Kamayan is a Tagalog word that translates to “by hand” and refers to the traditional Filipino style of eating—communally, and without plates or utensils. Though the practice faded under pressure from colonial rule, kamayan-style feasts are enjoying a resurgence, especially in places with a large Filipino immigrant population.
A typical kamayan meal features a table covered in smooth, waxy banana leaves, a natural substitute for plates and placemats. Spread along the leaves is typical Filipino fare, including fried fish, shrimp, roasted eggplant, pan-fried bok choy, barbecued chicken and pork skewers, lumpia (a Filipino-style egg roll), longganisa (sweet sausage), and more. And, essential to any Filipino meal, everything must be served with plenty of rice and sauces, such as datu puti and Mang Tomás. Using their hands as spoons, diners scoop up rice and other ingredients and slide the gathered morsel into their mouths with their thumbs.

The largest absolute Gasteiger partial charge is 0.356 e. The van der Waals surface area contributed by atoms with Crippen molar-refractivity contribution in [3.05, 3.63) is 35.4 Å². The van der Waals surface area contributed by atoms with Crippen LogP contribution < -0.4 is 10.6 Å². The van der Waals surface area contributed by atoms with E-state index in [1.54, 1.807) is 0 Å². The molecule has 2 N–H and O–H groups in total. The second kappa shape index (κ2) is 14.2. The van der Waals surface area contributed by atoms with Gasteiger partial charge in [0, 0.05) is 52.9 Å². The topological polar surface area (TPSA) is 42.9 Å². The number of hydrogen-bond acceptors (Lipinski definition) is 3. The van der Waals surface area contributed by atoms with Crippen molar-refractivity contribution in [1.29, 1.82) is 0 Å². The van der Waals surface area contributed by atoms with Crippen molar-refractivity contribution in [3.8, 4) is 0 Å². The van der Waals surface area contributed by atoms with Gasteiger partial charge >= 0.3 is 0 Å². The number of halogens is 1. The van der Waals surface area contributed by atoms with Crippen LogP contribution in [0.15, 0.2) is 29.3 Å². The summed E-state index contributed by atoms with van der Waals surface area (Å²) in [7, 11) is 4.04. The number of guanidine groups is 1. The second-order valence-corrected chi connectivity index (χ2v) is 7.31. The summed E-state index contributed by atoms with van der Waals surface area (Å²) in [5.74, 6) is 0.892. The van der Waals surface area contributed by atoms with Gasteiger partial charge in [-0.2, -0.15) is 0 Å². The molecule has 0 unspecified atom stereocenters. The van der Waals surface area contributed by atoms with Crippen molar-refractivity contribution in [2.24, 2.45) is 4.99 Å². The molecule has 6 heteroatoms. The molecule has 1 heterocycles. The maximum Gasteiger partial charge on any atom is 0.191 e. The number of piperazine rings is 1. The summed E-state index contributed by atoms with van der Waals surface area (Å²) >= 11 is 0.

Kamayan feasts can be found around the world, both in Filipino expat communities and, more recently, at pop-ups and restaurants. In some of these places, a kamayan might also be referred to as a “boodle fight.” This term is a bit controversial, however, as it harkens back to a military practice during the United States’ occupation of the Philippines. During a boodle fight, differently ranking officers would engage in ritual eating contests around a table.
Anyone concerned about their ability to wolf down sausages and egg rolls needn’t worry: Today, both kamayan feasts and boodle fights emphasize community more than competition.
Need to Know
Most restaurants require advance notice or serve kamayan only on specific days. Be sure to check in advance.
Where to Try It
The kamayan at this popular New York spot starts at $45/person.
This restaurant hosts "boodle night" every Thursday and changing kamayan dinners on the last Monday of every month.